The operation of superimposing a heating laser beam HB to one of the probe laser beam, PLB1, and assigning the second probe laser beam PLB2 as phase reference laser beam φLB is denoted through the relationship
SPLB=PLB 1 +HB
φLB=PLB2.

With reference to FIG. 1B the step of detecting the slight phase changes step, denoted B at FIG. 1A, can be thus implemented preferably trough synchronous detection, as shown at step denoted B at FIG. 1B. To this end, the method of the invention may preferably consist in amplitude modulating the heating laser beam HB at a given frequency and thus synchronously detecting the slight phase changes through differential phase interference contrast phenomenon. The frequency for amplitude modulating the heating laser beam HB can be chosen in the range 100 kHz-10 MHz.

The above mentioned frequency can be chosen so that a given volume of the given medium overlaps the focal spot of the sensitive probe laser beam SPLB focused on the given medium GM.

The mode of operation of the method of the invention as shown at FIG. 1B will be now justified below.

While photothermal detection is fully known from the prior art particularly using a thermal lens effect to detect very low concentrations of absorbing molecules in liquid solutions, the method of the invention, as illustrated at FIG. 1B, makes use of a very sensitive polarization interference method which allows the detection of slight phase changes. A full description of such a method has been published by P. Cleizes, A. C. Boccara, and H. Saint-James, in optic letters 22 (1529-1531 99 97).

Introducing further an amplitude modulation of the heating laser beam HB and then a synchronous detection of the small phase changes induced through photothermal effect on the sensitive probe laser beam SPLB allows hence to improve the noise rejection by means of the high frequency modulation.

The volume undergoing a significant temperature modulation is determined by the dumping of heat waves at the modulation frequency. Consequently, the frequency for amplitude modulation is thus chosen such that this volume overlapses the focal spot of the sensitive probe laser beam SPLB.

The photothermal contrast can thus be implemented on a standard optical microscope, such a mode of operation being used with organic or biological samples in a given medium, without introducing background.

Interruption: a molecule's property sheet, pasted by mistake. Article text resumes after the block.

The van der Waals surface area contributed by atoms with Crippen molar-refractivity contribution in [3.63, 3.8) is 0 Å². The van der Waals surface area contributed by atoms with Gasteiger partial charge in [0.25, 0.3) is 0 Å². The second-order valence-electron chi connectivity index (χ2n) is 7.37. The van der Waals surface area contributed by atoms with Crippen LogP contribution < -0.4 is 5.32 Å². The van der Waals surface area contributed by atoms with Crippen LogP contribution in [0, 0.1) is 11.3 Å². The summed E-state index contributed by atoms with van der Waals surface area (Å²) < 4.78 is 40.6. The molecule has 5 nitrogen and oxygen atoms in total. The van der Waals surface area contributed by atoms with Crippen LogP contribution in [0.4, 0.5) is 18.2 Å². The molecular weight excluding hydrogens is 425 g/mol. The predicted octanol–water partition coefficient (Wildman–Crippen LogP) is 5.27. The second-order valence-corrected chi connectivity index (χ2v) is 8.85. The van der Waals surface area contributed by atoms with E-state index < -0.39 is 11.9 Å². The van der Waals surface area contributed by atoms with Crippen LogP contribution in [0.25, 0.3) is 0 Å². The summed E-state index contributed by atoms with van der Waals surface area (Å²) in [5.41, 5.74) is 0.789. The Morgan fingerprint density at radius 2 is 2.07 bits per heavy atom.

A particular embodiment of the method of the invention in which the phase changes detection is performed on reflected phase reference and sensing probe laser beam, after reflection by the given medium and its glass cover slip interface, will be now explained with reference to FIG. 2.

As shown at FIG. 2, it should be understood that the method of the invention according to this embodiment actually comprises the sub-steps A1 and A2 as already disclosed with reference to FIG. 1B.

It further comprises at least a sub-step A′3 consisting in illuminating the given medium GM and immersed tiny particles through separate phase reference laser beam and sensitive probe laser beam, denoted SPLB and φLB respectively.

Thanks to this illumination a reflected phase reference laser beam and a reflected sensitive probe laser beam denoted rφLB and rSPLB respectively are generated, with the reflected sensitive probe laser beam undergoing through impingement of the sensitive probe laser beam on the given medium GM slight phase changes induced by photothermal effect, due to the local heating within this given medium, in the absence of any substantial phase changes to the reflected phase reference laser beam rφLB.

The phase relationship undergone by the reflected phase reference laser beam rφLB and the reflected sensitive probe laser beam rSPLB verify the relation
rφLB, 0
rSPLB, Δφi.

Sub-step A′3 can be thus followed by step B with a detection of the slight phase changes taking place on the reflected sensitive probe laser beam with reference to the reflected phase reference laser beam through differential phase interference contrast phenomenon.

A particular mode of operation of the method of the invention whichever it is performed thanks to the reflected sensitive probe laser beam and reflected phase reference laser beam on the given medium GM, will be now disclosed with reference to FIG. 3.

As shown at FIG. 3 the method of the invention may consist at a step B1 in focusing back the reflected phase reference laser beam and reflected sensitive probe laser beam denoted rφLB, rSPLB on the same optical path as that of the first and second probe laser beam PLB1 and PLB2, as already disclosed in relation to sub-step A1 of FIG. 2.

Sub-step B1 is thus followed by a sub-step B2 consisting in recombining the focused reflected phase reference and reflected sensitive probe laser beam for retro-reflected transmitted phase laser beam and transmitted sensitive probe laser beam to a unique sensing laser beam denoted USLB in which the differential phase interference phenomenon Δφi is induced.

The recombination operation is denoted

    • recombining
    • rφLB and rSPLB to USLB undergoing Δφi.

A fully detailed description of a preferred embodiment of a device for photothermal imaging, tiny metal particles immersed in a given medium according to the invention is now given with reference to FIG. 4.

With reference to FIG. 4, the device of the invention comprises a unit 1 for illuminating part of the given medium denoted GM and immersed tiny particles pi, through separate phase reference laser beam and sensitive probe laser beam denoted φLB and SPLB respectively. The sensitive probe laser beam undergoes through impingement on this given medium GM slight phase changes induced by photo thermal effect due to local heating within the given medium in the absence of any substantial phase changes to the phase reference laser beam φLB as already disclosed in the present description.